In The Hand of the Maiden: Work Discovery
The slowing down of life in order to tell story allows for better context. The essence of the storyteller is able to flourish. The distance of time between writing and the sharing makes room for all that is grace. Is the living easier than the telling? Ask the listener.
“The meaning of a text is one thing and its calligraphy quite another, but on occasion they are closely linked.”– Hassan Massoudy
“It is more valuable to write books than To plant vines, since he who plants a vine Feeds his stomach, while he who writes a Book feeds his soul.”– Alcuin
“This story houses within it the entire universe, by virtue of this very sentence.” — Deborah Cowell
Q: What is imagination?
A: A dimension children see, and one adults remember
N°. 412 Arenaria
The woman in the parlor sits and she waits.
There are no curtains on the windows. She learns to look out. She sits quietly among thousands of books. She reads Khalil Gibran, a book about butterflies, and another about a young girl, a pig, and a spider.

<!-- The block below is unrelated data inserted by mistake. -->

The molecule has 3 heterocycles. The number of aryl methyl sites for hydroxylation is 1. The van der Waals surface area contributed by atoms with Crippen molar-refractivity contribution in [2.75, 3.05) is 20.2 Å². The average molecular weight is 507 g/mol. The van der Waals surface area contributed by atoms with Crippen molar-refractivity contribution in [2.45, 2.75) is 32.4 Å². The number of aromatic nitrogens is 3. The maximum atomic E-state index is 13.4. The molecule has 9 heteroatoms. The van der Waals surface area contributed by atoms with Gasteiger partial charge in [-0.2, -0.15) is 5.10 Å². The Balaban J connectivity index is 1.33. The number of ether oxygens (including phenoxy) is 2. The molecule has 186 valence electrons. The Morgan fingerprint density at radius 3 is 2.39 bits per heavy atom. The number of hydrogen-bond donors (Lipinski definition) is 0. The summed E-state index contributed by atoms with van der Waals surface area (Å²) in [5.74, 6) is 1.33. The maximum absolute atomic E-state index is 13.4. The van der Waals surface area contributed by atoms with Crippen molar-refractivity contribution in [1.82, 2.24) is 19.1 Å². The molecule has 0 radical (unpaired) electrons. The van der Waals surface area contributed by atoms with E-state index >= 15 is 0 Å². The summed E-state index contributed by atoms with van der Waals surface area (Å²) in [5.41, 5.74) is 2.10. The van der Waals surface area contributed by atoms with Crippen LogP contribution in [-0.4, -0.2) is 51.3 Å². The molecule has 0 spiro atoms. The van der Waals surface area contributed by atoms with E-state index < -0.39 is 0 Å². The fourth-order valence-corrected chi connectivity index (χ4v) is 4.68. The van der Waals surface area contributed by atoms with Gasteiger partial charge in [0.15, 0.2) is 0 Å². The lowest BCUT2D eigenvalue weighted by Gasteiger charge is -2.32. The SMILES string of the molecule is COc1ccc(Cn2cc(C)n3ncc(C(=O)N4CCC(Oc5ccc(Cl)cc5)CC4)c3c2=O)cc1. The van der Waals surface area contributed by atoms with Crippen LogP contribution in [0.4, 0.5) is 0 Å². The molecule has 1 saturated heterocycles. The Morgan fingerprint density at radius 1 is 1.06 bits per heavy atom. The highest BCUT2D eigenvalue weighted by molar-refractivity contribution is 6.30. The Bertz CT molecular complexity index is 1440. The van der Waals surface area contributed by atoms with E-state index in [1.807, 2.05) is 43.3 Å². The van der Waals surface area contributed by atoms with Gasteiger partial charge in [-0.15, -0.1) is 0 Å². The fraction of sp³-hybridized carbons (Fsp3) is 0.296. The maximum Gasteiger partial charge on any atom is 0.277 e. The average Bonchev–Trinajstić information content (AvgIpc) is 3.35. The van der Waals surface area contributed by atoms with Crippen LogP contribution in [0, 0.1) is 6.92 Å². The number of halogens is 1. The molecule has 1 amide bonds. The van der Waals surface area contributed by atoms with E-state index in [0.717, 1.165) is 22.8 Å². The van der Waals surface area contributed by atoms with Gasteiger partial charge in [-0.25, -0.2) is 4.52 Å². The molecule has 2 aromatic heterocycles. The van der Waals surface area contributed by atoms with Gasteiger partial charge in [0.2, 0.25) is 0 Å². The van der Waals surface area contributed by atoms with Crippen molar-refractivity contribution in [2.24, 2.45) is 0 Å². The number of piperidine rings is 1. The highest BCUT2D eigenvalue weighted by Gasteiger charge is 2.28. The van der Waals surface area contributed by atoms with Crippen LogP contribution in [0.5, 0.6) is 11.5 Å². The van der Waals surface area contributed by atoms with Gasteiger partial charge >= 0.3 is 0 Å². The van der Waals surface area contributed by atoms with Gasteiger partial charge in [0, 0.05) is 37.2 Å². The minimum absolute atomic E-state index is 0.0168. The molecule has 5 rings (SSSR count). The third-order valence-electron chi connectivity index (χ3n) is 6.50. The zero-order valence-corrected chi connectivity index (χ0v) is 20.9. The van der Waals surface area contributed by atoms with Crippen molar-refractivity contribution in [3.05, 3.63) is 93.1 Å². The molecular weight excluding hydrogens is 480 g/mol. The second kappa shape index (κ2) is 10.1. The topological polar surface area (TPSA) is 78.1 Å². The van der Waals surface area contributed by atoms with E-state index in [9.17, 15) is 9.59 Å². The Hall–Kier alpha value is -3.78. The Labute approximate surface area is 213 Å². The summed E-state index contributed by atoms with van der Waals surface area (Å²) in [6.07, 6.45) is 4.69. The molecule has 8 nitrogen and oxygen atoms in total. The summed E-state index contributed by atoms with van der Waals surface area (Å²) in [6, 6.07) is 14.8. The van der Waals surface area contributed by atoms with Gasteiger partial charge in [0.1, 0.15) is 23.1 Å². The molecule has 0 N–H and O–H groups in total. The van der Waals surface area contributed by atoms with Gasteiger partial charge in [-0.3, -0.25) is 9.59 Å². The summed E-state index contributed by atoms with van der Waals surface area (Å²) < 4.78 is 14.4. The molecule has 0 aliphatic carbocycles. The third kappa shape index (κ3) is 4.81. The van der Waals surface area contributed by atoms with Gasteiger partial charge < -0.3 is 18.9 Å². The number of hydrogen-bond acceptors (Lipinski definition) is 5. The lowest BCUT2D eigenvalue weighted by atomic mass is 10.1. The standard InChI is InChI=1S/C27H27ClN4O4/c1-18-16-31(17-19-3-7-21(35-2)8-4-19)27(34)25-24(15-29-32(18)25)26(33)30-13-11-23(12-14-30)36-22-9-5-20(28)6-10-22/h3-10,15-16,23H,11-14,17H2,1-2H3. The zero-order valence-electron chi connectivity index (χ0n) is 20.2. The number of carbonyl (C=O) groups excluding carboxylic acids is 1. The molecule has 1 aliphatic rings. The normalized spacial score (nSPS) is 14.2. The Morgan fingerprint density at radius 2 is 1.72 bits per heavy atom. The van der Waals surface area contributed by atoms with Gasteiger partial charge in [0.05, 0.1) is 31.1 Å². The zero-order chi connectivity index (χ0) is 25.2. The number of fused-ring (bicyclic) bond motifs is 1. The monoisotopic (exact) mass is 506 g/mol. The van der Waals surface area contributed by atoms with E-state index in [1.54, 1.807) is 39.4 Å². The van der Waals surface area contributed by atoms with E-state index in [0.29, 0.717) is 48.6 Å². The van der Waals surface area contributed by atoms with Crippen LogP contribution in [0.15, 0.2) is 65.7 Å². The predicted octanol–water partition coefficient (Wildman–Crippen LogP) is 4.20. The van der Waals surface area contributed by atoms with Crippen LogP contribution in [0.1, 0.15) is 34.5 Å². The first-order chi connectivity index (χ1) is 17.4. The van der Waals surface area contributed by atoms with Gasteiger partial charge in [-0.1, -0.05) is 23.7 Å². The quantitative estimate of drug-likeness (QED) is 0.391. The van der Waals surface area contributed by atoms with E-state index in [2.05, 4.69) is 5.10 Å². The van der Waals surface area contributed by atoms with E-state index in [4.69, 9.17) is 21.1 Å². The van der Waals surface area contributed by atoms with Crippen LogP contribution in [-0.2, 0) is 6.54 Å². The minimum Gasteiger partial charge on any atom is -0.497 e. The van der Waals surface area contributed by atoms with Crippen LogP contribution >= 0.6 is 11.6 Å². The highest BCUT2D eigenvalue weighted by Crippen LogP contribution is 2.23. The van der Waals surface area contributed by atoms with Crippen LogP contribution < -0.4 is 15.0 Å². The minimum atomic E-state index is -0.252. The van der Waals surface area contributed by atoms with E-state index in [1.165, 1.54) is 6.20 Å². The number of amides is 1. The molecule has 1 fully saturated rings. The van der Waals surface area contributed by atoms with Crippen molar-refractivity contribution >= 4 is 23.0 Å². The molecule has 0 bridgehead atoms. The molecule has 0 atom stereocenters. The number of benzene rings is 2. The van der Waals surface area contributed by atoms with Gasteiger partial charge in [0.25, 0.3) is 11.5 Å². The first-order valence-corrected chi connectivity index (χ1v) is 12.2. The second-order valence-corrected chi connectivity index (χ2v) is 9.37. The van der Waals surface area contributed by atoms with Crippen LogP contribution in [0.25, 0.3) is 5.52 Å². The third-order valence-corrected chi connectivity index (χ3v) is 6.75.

The woman in the parlor does not pace. She listens
to the footsteps overhead. She watches the leaves change color on the trees outside of the picture window. She watches as it snows and tells no one that she waits for springtime.
The woman in the parlor dances after midnight.
Sometimes a little before. She wakes up to birdsong
and the sound of clashing garbage cans — because the sound of birdsong and the sound of garbage cans do clash.
She sees people watch her singing when they think she is not looking. She actually lip syncs — a secret game to keep them guessing.
The woman in the parlor sat quietly for hours one day and scared the man across the street who was doing work on the grounds in front of the storefront church. The next day, when she sat for hours again, gesticulating with her hands in the air as she spoke to herself,
a little old lady in a cute little hat swept the steps
of the same storefront church and, when she finished, appeared to say a prayer.
The woman in the parlor watched over the course of days
as two gentlemen — craftsmen — replaced an old wooden door
on the house next to the store front church
with a raw piece of wood they turned into artwork.
Sanding. Staining. Waiting. Sanding. Finishing.
The woman in the parlor knows breaking free from chains does not lead to walking around like a runaway slave.